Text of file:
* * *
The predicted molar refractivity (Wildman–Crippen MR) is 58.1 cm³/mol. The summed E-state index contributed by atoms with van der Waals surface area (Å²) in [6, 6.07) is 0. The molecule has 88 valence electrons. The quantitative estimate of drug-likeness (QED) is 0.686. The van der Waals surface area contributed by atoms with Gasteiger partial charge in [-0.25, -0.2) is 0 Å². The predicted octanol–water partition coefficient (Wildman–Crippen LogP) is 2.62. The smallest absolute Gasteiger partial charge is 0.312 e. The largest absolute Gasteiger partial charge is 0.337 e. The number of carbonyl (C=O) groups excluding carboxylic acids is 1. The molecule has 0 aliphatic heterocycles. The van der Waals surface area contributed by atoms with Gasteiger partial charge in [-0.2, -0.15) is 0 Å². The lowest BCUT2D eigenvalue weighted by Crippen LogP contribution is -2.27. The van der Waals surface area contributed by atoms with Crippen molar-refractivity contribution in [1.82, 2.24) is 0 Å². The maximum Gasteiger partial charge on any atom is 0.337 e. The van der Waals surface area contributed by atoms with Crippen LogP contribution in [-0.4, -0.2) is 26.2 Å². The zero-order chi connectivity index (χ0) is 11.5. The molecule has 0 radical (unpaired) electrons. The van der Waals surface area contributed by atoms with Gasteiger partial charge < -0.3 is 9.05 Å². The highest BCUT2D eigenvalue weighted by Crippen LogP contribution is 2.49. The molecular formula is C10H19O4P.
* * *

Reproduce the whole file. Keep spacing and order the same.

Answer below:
The predicted molar refractivity (Wildman–Crippen MR) is 58.1 cm³/mol. The summed E-state index contributed by atoms with van der Waals surface area (Å²) in [6, 6.07) is 0. The molecule has 88 valence electrons. The quantitative estimate of drug-likeness (QED) is 0.686. The van der Waals surface area contributed by atoms with Gasteiger partial charge in [-0.25, -0.2) is 0 Å². The predicted octanol–water partition coefficient (Wildman–Crippen LogP) is 2.62. The smallest absolute Gasteiger partial charge is 0.312 e. The largest absolute Gasteiger partial charge is 0.337 e. The number of carbonyl (C=O) groups excluding carboxylic acids is 1. The molecule has 0 aliphatic heterocycles. The van der Waals surface area contributed by atoms with Gasteiger partial charge in [-0.2, -0.15) is 0 Å². The lowest BCUT2D eigenvalue weighted by Crippen LogP contribution is -2.27. The van der Waals surface area contributed by atoms with Crippen molar-refractivity contribution in [1.82, 2.24) is 0 Å². The maximum Gasteiger partial charge on any atom is 0.337 e. The van der Waals surface area contributed by atoms with Crippen LogP contribution in [-0.4, -0.2) is 26.2 Å². The zero-order chi connectivity index (χ0) is 11.5. The molecule has 0 radical (unpaired) electrons. The van der Waals surface area contributed by atoms with Gasteiger partial charge < -0.3 is 9.05 Å². The highest BCUT2D eigenvalue weighted by Crippen LogP contribution is 2.49. The molecular formula is C10H19O4P.